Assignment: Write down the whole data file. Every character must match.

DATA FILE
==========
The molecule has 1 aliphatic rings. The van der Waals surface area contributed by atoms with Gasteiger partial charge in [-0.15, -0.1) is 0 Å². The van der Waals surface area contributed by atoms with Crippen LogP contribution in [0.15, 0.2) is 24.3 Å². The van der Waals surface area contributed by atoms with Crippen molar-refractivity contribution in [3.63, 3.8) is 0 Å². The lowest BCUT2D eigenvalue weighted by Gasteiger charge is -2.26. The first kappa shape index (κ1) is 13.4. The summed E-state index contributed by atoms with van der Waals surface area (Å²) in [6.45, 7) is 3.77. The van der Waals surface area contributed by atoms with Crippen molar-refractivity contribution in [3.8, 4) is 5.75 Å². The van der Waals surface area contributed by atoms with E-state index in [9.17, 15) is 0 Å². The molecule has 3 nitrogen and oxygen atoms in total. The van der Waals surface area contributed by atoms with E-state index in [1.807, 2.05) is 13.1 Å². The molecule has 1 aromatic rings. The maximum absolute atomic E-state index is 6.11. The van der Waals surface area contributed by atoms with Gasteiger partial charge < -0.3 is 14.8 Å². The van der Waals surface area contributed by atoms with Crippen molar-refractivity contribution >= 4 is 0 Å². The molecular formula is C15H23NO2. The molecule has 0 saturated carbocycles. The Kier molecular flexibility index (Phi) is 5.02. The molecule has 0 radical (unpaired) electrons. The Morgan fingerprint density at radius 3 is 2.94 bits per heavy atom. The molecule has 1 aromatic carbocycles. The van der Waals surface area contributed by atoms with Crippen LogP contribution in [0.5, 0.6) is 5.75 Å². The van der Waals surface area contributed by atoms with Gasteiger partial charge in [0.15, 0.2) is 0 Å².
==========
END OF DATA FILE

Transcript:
The molecule has 1 aliphatic rings. The van der Waals surface area contributed by atoms with Gasteiger partial charge in [-0.15, -0.1) is 0 Å². The van der Waals surface area contributed by atoms with Crippen LogP contribution in [0.15, 0.2) is 24.3 Å². The van der Waals surface area contributed by atoms with Crippen molar-refractivity contribution in [3.63, 3.8) is 0 Å². The lowest BCUT2D eigenvalue weighted by Gasteiger charge is -2.26. The first kappa shape index (κ1) is 13.4. The summed E-state index contributed by atoms with van der Waals surface area (Å²) in [6.45, 7) is 3.77. The van der Waals surface area contributed by atoms with Crippen molar-refractivity contribution in [3.8, 4) is 5.75 Å². The van der Waals surface area contributed by atoms with E-state index in [9.17, 15) is 0 Å². The molecule has 3 nitrogen and oxygen atoms in total. The van der Waals surface area contributed by atoms with E-state index in [1.807, 2.05) is 13.1 Å². The molecule has 1 aromatic rings. The maximum absolute atomic E-state index is 6.11. The van der Waals surface area contributed by atoms with Gasteiger partial charge < -0.3 is 14.8 Å². The van der Waals surface area contributed by atoms with Crippen molar-refractivity contribution >= 4 is 0 Å². The molecular formula is C15H23NO2. The molecule has 0 saturated carbocycles. The Kier molecular flexibility index (Phi) is 5.02. The molecule has 0 radical (unpaired) electrons. The Morgan fingerprint density at radius 3 is 2.94 bits per heavy atom. The molecule has 1 aromatic carbocycles. The van der Waals surface area contributed by atoms with Crippen LogP contribution in [0.5, 0.6) is 5.75 Å². The van der Waals surface area contributed by atoms with Gasteiger partial charge in [0.15, 0.2) is 0 Å².